We saw him 5 weeks after injury. There was complete loss of sensation at the radial side of his lower arm and thumb. On the VAS he scored 1 out of 10. During the examination he reported referred sensations at 9 different locations on the ipsilateral (right) cheek, ear, and shoulder (see left part of Fig. 2). More specifically, when touched with a cotton swab on his ipsilateral cheek he described an itching sensation at the top of his ipsilateral index finger. On pinprick testing on his shoulder, he described a warm feeling in his thumb and an involuntary movement of the thumb. With air blowing on his ipsilateral shoulder he reported a cramping feeling at the top of his right thumb. Vibration on his ipsilateral shoulder produced an unconscious movement of the right thumb and perception of movement of the hand. In addition, he reported referred sensations from his contralateral ear.
Fig. 2. Left: the referred sensation locations in case 2, 5 weeks after a combined radial, median and ulnar nerve injury. When stimulated on the grey areas with a cotton swab, pinprick, vibration, or air, the patient described itching, warm sensations, cramping or perceived movement of the deafferented thumb. Right: the same subject 9 weeks after the initial nerve injury but 2 weeks after a new surgical procedure and immobilization. When testing with the cotton swab, vibration and pinprick at the dorsal side of his uninjured hand on the area illustrated, the patient reported similar sensations at the same location on his injured hand.
Seven weeks after the injury we saw him again. He used his hand more often and frequently rubbed his hand. He still had complete loss of sensation of his lower arm and thumb. At this time, on cotton swab testing, he had only one referral site at his ipsilateral cheek, where he reported experiencing a warm, tingling feeling in the palm of his hand. These sensations could be emanated with his eyes open and closed and the patient was capable of evoking these sensations himself. The sensations were not evoked when applying pinprick, vibration or airflow. Stimulation at the previous referral sites from the prior measurements and on the rest of his body did not lead to referred sensations.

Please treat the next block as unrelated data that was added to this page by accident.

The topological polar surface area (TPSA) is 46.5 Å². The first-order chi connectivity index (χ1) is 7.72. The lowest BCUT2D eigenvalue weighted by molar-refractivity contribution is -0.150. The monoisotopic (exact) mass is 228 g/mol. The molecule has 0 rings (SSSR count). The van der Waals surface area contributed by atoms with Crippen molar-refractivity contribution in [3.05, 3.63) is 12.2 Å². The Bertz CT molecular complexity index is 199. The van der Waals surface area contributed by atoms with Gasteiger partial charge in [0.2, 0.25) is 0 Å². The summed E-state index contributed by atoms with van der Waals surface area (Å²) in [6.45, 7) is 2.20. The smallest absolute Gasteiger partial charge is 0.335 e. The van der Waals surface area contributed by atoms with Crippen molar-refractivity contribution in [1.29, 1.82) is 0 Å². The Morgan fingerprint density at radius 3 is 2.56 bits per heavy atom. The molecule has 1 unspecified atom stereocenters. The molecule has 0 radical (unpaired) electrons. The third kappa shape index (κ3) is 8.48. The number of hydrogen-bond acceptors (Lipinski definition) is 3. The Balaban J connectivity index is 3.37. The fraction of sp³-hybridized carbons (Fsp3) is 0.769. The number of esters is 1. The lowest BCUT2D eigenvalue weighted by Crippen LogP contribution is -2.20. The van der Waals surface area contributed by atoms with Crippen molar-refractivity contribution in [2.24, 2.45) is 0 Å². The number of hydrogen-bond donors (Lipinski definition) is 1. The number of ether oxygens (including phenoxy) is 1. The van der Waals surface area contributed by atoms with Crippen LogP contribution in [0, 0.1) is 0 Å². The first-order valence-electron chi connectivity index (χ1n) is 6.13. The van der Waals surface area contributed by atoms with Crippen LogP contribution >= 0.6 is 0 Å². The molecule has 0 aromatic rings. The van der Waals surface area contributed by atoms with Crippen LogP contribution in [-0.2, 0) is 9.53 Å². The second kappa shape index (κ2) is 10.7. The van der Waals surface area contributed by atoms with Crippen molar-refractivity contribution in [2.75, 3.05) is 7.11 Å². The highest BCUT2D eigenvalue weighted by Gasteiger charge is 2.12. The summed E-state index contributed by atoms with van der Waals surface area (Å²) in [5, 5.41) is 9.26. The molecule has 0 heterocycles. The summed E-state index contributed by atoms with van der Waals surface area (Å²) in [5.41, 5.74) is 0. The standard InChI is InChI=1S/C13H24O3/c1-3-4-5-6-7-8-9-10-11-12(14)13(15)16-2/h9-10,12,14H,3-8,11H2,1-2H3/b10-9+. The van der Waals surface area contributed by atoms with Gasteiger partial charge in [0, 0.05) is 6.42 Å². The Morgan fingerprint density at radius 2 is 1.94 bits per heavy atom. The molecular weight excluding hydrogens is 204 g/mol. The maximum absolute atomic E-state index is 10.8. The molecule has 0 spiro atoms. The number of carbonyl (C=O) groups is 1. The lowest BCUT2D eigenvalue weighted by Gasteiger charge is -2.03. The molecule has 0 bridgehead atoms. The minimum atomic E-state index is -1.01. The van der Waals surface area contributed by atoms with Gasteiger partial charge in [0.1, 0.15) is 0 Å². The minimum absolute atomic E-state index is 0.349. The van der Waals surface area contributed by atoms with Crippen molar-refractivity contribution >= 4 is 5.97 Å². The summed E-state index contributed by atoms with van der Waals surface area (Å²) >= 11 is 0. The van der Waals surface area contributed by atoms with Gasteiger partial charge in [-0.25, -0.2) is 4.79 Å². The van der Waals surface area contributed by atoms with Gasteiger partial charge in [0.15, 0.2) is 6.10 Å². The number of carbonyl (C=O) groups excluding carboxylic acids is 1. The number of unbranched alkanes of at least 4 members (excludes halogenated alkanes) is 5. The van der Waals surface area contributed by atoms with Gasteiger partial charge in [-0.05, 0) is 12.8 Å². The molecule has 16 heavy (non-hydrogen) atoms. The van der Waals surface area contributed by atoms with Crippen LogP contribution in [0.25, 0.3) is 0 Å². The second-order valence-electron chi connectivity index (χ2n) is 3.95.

Nine weeks after the injury the patient was again operated, undergoing a nerve transfer to improve motor outcome. After this surgery, he received a cast and his arm was immobilized for 11 days. Two weeks after this second surgery we saw him again while he was still wearing a protective cast. He could flex his thumb and index finger better than before the procedure, but still had a complete loss of sensation of his right lower arm with minimal pain. The patient reported a tingling sensation at the top of his index finger when he was touched with a cotton swab at his ipsilateral cheek, as if the cotton swab was brushing his hand. When testing with the cotton swab on his non-injured hand the patient reported the same sensation on his injured hand. The sensations corresponded with the exact location on his injured hand (see right part of Fig. 2). When testing with pinprick at the contralateral hand, a pressing sensation was felt in his injured hand on the same location. Vibration at the healthy hand evoked a perception of vibration at the same place at his injured hand.